We talk you through the basics of editing audio in Studio One.
In last month’s workshop, we got started with recording audio in Studio One. I failed to mention last month where the audio gets recorded and how much recording time you have, so let’s continue from there.
Press the ‘G’ key on your keyboard to bring up the Options window. Click on the Locations tab at the top, and it gives you your User Data Location. This is where all your Studio One projects, songs, shows and presets are stored. And you’ll also find that this is where your audio goes as recorded WAV files. You can choose any folder on your computer as your User Data Location. I’d recommend using a dedicated drive so that you don’t accidentally fill up your system drive with your recordings, but if you only have one drive, then use that.
When we hit Record, Studio One will begin to capture any audio coming to a record‑enabled track from instruments and microphones via your audio interface. As the recording progresses, the timeline pointer sweeps across the screen, and Studio One paints the track with a graphical representation of the audio signal’s varying amplitude. In case you’re wondering where the track background colour comes from, there’s a coloured strip to the left of the Track header. Click on the strip, and you can choose from a range of colours. This also flows through to the channel strip in the console to make a useful visual connection between track and channel.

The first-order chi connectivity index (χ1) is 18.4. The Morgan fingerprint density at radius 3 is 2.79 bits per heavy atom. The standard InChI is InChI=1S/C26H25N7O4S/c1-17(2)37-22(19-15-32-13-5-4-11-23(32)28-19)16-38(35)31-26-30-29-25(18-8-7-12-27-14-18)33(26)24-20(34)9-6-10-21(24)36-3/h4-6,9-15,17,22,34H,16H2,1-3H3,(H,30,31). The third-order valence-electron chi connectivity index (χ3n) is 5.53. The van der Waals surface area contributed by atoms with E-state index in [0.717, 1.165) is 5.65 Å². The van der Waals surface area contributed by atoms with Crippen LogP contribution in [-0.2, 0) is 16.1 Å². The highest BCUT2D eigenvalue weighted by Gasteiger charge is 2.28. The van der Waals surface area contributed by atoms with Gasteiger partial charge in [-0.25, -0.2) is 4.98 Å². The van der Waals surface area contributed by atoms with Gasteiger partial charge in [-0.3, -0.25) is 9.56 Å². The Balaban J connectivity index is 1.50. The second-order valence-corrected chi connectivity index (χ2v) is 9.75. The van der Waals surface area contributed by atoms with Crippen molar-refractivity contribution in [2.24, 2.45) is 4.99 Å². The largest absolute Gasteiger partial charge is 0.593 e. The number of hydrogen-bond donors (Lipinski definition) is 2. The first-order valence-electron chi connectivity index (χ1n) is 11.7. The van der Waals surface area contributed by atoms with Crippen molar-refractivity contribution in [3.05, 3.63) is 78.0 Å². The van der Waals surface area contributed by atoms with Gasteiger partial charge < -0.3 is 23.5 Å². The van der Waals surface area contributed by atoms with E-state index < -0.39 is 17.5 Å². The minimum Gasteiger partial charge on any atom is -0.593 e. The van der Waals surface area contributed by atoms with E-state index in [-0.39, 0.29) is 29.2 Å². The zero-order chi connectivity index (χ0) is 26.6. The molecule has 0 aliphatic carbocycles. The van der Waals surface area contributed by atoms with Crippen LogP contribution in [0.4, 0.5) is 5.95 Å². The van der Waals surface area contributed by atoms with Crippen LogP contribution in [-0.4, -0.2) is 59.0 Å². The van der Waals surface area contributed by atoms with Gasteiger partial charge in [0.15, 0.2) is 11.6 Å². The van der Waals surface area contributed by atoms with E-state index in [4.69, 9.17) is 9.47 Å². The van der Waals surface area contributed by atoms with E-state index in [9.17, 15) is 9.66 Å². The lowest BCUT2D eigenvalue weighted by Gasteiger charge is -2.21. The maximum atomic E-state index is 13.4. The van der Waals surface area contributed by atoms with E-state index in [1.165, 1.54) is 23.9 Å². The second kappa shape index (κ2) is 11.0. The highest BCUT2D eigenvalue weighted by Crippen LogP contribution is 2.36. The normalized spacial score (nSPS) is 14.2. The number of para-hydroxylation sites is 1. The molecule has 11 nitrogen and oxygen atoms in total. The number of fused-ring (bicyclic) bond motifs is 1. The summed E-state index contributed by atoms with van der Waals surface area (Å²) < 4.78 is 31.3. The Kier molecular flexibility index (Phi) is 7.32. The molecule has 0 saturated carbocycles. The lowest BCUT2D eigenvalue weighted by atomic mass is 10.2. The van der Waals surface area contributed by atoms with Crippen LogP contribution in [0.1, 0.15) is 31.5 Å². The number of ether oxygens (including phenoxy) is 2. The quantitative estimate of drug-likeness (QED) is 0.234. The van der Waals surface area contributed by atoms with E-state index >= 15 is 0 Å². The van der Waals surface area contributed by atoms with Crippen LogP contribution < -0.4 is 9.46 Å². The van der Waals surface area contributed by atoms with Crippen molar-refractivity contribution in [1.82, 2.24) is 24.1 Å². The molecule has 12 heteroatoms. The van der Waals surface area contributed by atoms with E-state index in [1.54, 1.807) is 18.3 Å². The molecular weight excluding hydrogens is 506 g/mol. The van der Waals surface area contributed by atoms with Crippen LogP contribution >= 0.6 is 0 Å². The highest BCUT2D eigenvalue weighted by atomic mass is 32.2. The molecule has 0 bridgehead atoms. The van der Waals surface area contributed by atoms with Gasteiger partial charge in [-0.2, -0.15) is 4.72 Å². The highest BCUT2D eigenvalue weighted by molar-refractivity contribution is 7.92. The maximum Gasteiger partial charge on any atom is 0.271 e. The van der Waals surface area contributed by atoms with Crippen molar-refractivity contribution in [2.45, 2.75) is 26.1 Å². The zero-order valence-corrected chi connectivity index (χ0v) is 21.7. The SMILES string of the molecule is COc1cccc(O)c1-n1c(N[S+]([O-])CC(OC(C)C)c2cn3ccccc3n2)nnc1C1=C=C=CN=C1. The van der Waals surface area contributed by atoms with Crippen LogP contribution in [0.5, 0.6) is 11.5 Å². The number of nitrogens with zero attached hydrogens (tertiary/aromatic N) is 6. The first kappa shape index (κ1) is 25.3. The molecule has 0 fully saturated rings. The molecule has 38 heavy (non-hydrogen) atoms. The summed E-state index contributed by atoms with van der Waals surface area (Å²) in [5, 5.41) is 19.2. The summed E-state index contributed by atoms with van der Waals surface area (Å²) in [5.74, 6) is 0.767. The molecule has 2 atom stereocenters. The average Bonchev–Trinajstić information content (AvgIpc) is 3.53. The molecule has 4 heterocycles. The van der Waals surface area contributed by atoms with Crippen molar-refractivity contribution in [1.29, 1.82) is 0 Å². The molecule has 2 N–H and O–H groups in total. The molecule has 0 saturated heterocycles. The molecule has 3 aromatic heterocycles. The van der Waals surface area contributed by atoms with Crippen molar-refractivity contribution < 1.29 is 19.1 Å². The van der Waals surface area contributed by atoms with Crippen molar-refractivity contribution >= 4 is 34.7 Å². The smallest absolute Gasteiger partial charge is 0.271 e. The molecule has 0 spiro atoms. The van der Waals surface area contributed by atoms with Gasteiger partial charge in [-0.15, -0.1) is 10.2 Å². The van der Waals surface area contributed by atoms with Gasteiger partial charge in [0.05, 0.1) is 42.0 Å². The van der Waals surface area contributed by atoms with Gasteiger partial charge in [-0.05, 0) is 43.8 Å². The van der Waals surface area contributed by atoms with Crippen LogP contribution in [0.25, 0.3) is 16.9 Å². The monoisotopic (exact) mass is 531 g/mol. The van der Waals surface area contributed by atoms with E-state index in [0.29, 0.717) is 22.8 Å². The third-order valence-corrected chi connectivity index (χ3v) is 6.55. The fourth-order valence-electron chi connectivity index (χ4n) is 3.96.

The audio is now on our computer and displayed by Studio One ready for whatever you want to do next.
Studio One works on a timeline. The timeline can be free‑flowing in seconds and minutes, it can be in frames per second, or it can be in bars and beats. If you want to record as if to tape, then it’s not important, but if you want to edit, produce and rearrange your song, then recording to a tempo within Studio One will make your life much easier.
You can set a tempo and then play along to a metronome to stay on time. It doesn’t have to be a metronome; you could set up a drum beat, use a drum loop or even write in a variable tempo if you wish. But ultimately, when it comes to audio editing, if you have recorded to a tempo, you will be able to snap your edits to a grid based on bars and beats, which is extremely helpful.
Studio One offers the opportunity to edit, process and rearrange our recorded audio.
You can treat Studio One as a linear recording device where your captured performance is the perfect, in‑the‑moment work of art that just requires mixing and exporting to vinyl. For the rest of us, Studio One offers the opportunity to edit, process and rearrange our recorded audio. You can use these features to edit out the bad bits, copy and paste good bits, or creatively move and blend your audio as your project or song takes shape.
There are two places where you can edit your audio. You can do it on the track, or...
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